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Downscaled GCM climate projections of fire weather over Victoria, Australia. Part 1*: evaluation of the MACA technique

Author(s): Scott Clark, Graham A. Mills, Timothy J. Brown, Sarah Harris, John T. Abatzoglou
Year Published: 2021

Anthropogenic climate change is expected to cause an increase in fire danger over south-eastern Australia during the 21st century, primarily driven by increased surface temperature. Studies of future fire weather in Victoria, Australia, have so far mostly utilised direct output from general circulation models, which have inadequate resolution for resolving the dynamics of local fire danger and are prone to substantial biases that may affect the seasonality of dry fuels. In this paper, we assess the ability of the Multivariate Adaptive Constructed Analogs (MACA) method to downscale output from general circulation models over Victoria, and replicate statistical attributes of fire danger indices. We find that climatological descriptors of meteorological variables of wind, temperature and humidity are captured extremely well, and fields on extreme fire days are well captured. We find that the method works very well for statistically downscaling fire weather elements over Victoria and provides a vehicle to assess the regional variation of fire weather projections over Victoria.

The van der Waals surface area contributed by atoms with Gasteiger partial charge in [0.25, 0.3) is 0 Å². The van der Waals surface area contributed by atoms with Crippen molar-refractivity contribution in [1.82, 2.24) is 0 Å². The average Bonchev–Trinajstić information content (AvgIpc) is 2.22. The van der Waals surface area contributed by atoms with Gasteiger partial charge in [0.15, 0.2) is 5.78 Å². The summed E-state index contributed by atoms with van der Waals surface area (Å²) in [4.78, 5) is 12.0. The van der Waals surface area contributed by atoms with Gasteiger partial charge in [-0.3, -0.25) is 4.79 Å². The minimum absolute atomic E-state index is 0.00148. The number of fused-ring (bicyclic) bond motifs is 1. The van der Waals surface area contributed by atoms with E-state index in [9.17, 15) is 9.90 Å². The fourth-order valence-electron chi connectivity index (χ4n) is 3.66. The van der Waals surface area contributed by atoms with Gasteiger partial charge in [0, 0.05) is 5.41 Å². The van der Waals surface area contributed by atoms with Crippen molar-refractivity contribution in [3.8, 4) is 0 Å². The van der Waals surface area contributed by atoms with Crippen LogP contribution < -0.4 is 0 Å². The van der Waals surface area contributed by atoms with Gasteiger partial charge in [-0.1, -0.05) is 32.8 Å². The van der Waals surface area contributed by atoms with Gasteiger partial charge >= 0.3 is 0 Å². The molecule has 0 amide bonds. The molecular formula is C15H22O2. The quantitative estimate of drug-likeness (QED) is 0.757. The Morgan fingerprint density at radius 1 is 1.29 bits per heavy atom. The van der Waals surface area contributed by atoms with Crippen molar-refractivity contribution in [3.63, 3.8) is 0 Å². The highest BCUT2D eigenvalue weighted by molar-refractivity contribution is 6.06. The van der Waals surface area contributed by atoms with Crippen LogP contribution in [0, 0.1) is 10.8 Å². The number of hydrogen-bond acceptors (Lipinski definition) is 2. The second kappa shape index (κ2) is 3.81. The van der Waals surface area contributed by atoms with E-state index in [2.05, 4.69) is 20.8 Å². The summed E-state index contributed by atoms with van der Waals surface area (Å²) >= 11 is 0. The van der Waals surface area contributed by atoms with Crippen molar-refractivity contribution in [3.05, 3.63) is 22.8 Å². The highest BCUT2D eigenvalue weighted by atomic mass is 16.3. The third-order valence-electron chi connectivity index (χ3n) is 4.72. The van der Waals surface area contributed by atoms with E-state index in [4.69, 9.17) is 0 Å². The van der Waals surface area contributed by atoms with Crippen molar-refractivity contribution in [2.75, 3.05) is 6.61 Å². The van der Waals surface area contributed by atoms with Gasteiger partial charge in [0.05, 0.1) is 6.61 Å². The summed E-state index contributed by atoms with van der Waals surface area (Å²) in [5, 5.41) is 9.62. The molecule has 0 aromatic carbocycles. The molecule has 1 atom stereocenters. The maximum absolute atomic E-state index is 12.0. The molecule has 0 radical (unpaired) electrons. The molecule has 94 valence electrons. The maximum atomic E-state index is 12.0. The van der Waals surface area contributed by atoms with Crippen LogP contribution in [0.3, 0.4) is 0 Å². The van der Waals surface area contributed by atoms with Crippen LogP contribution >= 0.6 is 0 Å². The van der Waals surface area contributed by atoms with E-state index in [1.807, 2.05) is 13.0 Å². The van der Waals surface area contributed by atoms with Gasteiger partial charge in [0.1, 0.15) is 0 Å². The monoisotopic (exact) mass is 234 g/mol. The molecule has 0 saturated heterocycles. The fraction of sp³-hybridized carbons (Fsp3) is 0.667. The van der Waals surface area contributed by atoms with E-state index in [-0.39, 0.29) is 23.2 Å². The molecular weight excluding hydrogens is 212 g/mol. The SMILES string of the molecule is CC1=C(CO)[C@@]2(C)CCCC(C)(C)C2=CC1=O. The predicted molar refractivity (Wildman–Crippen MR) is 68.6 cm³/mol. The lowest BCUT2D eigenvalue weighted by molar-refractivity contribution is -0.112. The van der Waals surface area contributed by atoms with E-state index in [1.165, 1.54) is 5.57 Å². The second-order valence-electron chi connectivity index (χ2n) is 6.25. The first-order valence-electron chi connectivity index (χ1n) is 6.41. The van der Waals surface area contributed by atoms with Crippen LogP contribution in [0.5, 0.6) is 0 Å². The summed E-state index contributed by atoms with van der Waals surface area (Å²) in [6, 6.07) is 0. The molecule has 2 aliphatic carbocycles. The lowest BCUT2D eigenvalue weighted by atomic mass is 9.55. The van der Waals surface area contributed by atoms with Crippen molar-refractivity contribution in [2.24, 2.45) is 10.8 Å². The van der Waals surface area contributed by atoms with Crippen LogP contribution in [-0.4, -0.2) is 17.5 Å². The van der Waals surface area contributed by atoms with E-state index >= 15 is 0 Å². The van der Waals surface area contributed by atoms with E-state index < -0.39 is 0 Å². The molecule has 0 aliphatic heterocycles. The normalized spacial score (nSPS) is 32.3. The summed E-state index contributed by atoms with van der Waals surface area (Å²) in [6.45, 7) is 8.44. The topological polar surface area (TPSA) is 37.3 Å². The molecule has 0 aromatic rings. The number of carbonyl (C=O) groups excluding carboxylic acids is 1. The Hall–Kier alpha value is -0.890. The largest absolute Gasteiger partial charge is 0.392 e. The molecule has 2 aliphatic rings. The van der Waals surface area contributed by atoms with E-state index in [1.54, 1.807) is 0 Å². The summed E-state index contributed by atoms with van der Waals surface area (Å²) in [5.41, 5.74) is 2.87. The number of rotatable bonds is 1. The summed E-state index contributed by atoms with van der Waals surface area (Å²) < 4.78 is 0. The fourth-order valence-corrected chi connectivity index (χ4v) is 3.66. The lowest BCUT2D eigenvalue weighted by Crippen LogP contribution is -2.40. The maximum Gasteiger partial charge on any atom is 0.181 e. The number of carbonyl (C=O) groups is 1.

Citation: Clark, Scott; Mills, Graham A.; Brown, Tim J.; Harris, Sarah; Abatzoglou, John T. 2021. Downscaled GCM climate projections of fire weather over Victoria, Australia. Part 1: evaluation of the MACA technique. International Journal of Wildland Fire 30(8):585-595. https://doi.org/10.1071/WF20174
Topic(s): Fire Behavior, Simulation Modeling, Weather
Ecosystem(s): None
Document Type: Book or Chapter or Journal Article
Hot Topic(s): Fire Behavior Prediction
NRFSN number: 23467
FRAMES RCS number: 64295
Record updated: Sep 1, 2021